Chapter: Stateside, before, and getting over there
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Orv' WWII Autobiography
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Orv Iverson's WWII
Minnesota Farmboy Goes Off to War
I was eighteen going on nineteen. Nineteen year olds were being drafted into the army. I was not able to acquire a new job very easily. I decided to enlist to attempt to get into radio training, a strong interest for me at that time.
I found that the army would promise me training in radio operating. I obtained my father's signature and was sworn into the army at Fort Snelling. From there I was sent on the Kansas City Belle on an overnight train ride to Camp Crowder.
At Camp Crowder, Missouri I breezed through the basic training course. For some of the older men it was a difficult task, especially the obstacle course. Some of the older men were sent home. One man from Tennessee did not want to take a bath so some men hauled him into the shower where they used the strong GI soap and floor brush to scrub him clean. After that he took his own shower.
Learning the International Morse Code was not an easy task. We would sit for eight hours a day listening to code and typing out the messages. One GI picked up his typewriter and smashed it to the floor one day. He was not punished, but simply told to continue listening after he calmed down. Most difficult was learning to receive code visually. After awhile I could hear code in the bird's chirping and the frog's croaking. To make it even more difficult, we had to landscape the area around the buildings after a day of listening to code. Also, we had to march, practice on the rifle range, take guard duty at night, and kitchen duty (NP). However, on weekends we were allowed to go to town. One nearby town was Neosha, a very small town, and Joplin, a town of about 20,000 population.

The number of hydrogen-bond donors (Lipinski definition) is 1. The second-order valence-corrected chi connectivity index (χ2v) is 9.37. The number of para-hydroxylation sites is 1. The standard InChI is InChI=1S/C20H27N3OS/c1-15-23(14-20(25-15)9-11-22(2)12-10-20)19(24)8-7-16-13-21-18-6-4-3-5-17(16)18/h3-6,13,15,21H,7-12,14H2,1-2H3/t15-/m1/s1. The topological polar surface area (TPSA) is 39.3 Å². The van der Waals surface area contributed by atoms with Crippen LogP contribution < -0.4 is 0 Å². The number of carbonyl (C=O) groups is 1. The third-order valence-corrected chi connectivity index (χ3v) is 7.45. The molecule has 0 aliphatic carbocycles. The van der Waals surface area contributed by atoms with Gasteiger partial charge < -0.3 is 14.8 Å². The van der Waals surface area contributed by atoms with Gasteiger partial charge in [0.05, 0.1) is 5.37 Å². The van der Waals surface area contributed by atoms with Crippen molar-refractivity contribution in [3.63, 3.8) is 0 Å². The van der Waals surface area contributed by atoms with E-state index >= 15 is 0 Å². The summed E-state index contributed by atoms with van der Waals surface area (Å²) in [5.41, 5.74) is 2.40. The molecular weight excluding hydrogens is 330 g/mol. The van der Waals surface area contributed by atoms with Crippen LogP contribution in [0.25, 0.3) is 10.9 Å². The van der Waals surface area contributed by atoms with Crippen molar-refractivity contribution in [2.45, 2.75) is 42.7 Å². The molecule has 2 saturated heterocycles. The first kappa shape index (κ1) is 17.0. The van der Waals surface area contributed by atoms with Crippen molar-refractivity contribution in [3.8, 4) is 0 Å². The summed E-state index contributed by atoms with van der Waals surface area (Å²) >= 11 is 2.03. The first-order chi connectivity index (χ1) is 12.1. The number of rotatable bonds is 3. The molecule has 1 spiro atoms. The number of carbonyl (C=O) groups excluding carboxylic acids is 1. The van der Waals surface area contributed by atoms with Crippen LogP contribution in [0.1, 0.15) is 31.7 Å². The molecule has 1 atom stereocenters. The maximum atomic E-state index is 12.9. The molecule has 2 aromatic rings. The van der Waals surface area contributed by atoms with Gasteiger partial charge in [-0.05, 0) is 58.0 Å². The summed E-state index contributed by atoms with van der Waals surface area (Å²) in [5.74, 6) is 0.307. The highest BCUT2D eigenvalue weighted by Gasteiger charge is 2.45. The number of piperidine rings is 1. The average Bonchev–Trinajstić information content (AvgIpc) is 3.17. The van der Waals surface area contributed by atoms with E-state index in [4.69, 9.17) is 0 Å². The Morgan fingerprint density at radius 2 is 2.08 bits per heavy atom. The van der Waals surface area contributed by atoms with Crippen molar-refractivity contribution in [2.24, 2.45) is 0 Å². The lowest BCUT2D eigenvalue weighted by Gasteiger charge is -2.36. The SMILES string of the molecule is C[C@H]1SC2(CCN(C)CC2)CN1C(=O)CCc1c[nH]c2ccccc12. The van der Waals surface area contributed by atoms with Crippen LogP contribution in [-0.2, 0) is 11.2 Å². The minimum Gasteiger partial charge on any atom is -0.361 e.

One time I went to Neosha with my buddy to see a movie. We saw a darkly lit section in the rear of the theater. It had a slightly elevated floor. The sign said "Dark" section. We thought this meant it was set up for viewers desiring a less lighted area. The usher promptly informed us that this area was set aside for Negroes and that we were not allowed to use this area.
After training for about three months we were graduated and promoted to Technician Fifth Grade, two stripes over a T. After that we were sent to Wendover Airbase in Utah, where we were interviewed for a radio-gunner position on B-17's. We would get a staff sergeant rating, even before we completed the gunnery training aboard the B-17s. Pretty enticing! However, about that time one of the B-17's crashed in the mountains nearby. At that point most of us being interviewed decided we would do our radio operating on the ground,
From Salt Lake we were sent to Boise, Idaho. I believe there must have been about ten radio men. When we arrived at Gowen Field nobody at the station knew about our assignment. Finally, after a long wait someone from the base picked us up and brought us to the 414th Signal Company (Avn).
I believe I had been assigned to the 414th sometime in October. One day all of us went on a hike toward the mountains. I became very ill and collapsed with a high fever. I came to in the base hospital and later was told I had pneumonia. After two weeks I was released from the hospital. When I arrived back at the 414th, I was called in to the company commander. I was told my T-5 rating was taken away. Also, he added, that we were alerted for overseas assignment, and that I would not be able to go home on furlough before we departed for overseas. To say the least I was feeling pretty blue when I heard the song White Christmas